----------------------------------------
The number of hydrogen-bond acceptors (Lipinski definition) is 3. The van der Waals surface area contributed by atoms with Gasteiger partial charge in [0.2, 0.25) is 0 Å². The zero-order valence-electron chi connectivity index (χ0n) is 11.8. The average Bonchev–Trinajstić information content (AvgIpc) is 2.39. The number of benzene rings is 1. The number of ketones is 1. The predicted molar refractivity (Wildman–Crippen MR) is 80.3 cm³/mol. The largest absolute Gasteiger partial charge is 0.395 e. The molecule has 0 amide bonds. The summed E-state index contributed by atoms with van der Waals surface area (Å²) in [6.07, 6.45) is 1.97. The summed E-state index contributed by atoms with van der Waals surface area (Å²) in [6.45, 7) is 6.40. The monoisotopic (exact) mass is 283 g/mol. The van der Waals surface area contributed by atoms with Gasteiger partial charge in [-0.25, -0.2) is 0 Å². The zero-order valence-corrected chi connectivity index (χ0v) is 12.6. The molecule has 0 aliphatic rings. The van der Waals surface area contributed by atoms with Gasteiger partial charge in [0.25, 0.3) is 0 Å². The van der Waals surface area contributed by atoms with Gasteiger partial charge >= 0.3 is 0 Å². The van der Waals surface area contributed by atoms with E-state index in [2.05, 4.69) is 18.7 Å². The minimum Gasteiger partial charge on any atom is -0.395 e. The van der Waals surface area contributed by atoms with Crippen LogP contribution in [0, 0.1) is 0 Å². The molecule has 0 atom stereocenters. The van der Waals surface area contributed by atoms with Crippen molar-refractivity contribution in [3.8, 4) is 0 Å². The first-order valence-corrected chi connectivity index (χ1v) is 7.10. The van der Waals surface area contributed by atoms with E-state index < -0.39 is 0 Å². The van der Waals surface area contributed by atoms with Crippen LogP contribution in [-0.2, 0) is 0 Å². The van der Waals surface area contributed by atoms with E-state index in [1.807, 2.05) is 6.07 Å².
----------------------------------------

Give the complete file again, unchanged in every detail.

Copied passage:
The number of hydrogen-bond acceptors (Lipinski definition) is 3. The van der Waals surface area contributed by atoms with Gasteiger partial charge in [0.2, 0.25) is 0 Å². The zero-order valence-electron chi connectivity index (χ0n) is 11.8. The average Bonchev–Trinajstić information content (AvgIpc) is 2.39. The number of benzene rings is 1. The number of ketones is 1. The predicted molar refractivity (Wildman–Crippen MR) is 80.3 cm³/mol. The largest absolute Gasteiger partial charge is 0.395 e. The molecule has 0 amide bonds. The summed E-state index contributed by atoms with van der Waals surface area (Å²) in [6.07, 6.45) is 1.97. The summed E-state index contributed by atoms with van der Waals surface area (Å²) in [6.45, 7) is 6.40. The monoisotopic (exact) mass is 283 g/mol. The van der Waals surface area contributed by atoms with Gasteiger partial charge in [-0.25, -0.2) is 0 Å². The zero-order valence-corrected chi connectivity index (χ0v) is 12.6. The molecule has 0 aliphatic rings. The van der Waals surface area contributed by atoms with Gasteiger partial charge in [0.25, 0.3) is 0 Å². The van der Waals surface area contributed by atoms with Gasteiger partial charge >= 0.3 is 0 Å². The van der Waals surface area contributed by atoms with E-state index in [2.05, 4.69) is 18.7 Å². The minimum Gasteiger partial charge on any atom is -0.395 e. The van der Waals surface area contributed by atoms with Crippen LogP contribution in [0, 0.1) is 0 Å². The molecule has 0 atom stereocenters. The van der Waals surface area contributed by atoms with Crippen molar-refractivity contribution in [3.8, 4) is 0 Å². The first-order valence-corrected chi connectivity index (χ1v) is 7.10. The van der Waals surface area contributed by atoms with E-state index < -0.39 is 0 Å². The van der Waals surface area contributed by atoms with Crippen LogP contribution in [-0.2, 0) is 0 Å². The van der Waals surface area contributed by atoms with E-state index in [1.807, 2.05) is 6.07 Å².